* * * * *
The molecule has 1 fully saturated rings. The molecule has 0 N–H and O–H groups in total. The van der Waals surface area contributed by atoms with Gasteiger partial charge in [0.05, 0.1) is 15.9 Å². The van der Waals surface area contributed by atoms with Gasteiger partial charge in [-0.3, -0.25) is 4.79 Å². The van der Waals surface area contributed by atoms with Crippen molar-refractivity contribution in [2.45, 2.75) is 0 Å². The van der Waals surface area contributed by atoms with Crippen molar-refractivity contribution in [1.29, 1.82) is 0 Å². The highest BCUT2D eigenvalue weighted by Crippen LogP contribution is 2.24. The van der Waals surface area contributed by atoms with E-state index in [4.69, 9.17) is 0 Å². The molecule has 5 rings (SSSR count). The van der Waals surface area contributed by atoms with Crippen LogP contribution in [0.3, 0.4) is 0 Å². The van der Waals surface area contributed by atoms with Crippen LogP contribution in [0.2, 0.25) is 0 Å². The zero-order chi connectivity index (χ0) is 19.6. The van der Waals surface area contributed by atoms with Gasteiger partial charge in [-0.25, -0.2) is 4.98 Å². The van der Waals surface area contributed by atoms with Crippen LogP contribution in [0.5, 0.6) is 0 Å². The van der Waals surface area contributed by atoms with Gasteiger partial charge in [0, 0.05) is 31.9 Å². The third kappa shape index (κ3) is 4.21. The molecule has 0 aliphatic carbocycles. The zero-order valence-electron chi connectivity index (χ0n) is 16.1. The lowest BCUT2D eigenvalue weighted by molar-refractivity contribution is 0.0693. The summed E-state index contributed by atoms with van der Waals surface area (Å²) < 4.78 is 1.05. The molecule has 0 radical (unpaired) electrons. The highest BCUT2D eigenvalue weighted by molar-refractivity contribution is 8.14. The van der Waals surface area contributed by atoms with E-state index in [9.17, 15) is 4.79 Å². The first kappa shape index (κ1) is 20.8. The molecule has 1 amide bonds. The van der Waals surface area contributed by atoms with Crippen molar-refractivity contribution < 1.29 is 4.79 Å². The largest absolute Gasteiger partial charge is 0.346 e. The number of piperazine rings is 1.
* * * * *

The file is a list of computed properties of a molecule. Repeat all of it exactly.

The molecule has 1 fully saturated rings. The molecule has 0 N–H and O–H groups in total. The van der Waals surface area contributed by atoms with Gasteiger partial charge in [0.05, 0.1) is 15.9 Å². The van der Waals surface area contributed by atoms with Gasteiger partial charge in [-0.3, -0.25) is 4.79 Å². The van der Waals surface area contributed by atoms with Crippen molar-refractivity contribution in [2.45, 2.75) is 0 Å². The van der Waals surface area contributed by atoms with Crippen molar-refractivity contribution in [1.29, 1.82) is 0 Å². The highest BCUT2D eigenvalue weighted by Crippen LogP contribution is 2.24. The van der Waals surface area contributed by atoms with E-state index in [4.69, 9.17) is 0 Å². The molecule has 5 rings (SSSR count). The van der Waals surface area contributed by atoms with Crippen LogP contribution in [0.3, 0.4) is 0 Å². The van der Waals surface area contributed by atoms with Crippen LogP contribution in [0.2, 0.25) is 0 Å². The zero-order chi connectivity index (χ0) is 19.6. The van der Waals surface area contributed by atoms with Gasteiger partial charge in [-0.25, -0.2) is 4.98 Å². The van der Waals surface area contributed by atoms with Crippen LogP contribution in [0.5, 0.6) is 0 Å². The van der Waals surface area contributed by atoms with Gasteiger partial charge in [0, 0.05) is 31.9 Å². The third kappa shape index (κ3) is 4.21. The molecule has 0 aliphatic carbocycles. The zero-order valence-electron chi connectivity index (χ0n) is 16.1. The lowest BCUT2D eigenvalue weighted by molar-refractivity contribution is 0.0693. The summed E-state index contributed by atoms with van der Waals surface area (Å²) < 4.78 is 1.05. The molecule has 0 radical (unpaired) electrons. The highest BCUT2D eigenvalue weighted by molar-refractivity contribution is 8.14. The van der Waals surface area contributed by atoms with E-state index in [9.17, 15) is 4.79 Å². The first kappa shape index (κ1) is 20.8. The molecule has 1 amide bonds. The van der Waals surface area contributed by atoms with Crippen molar-refractivity contribution < 1.29 is 4.79 Å². The largest absolute Gasteiger partial charge is 0.346 e. The number of piperazine rings is 1.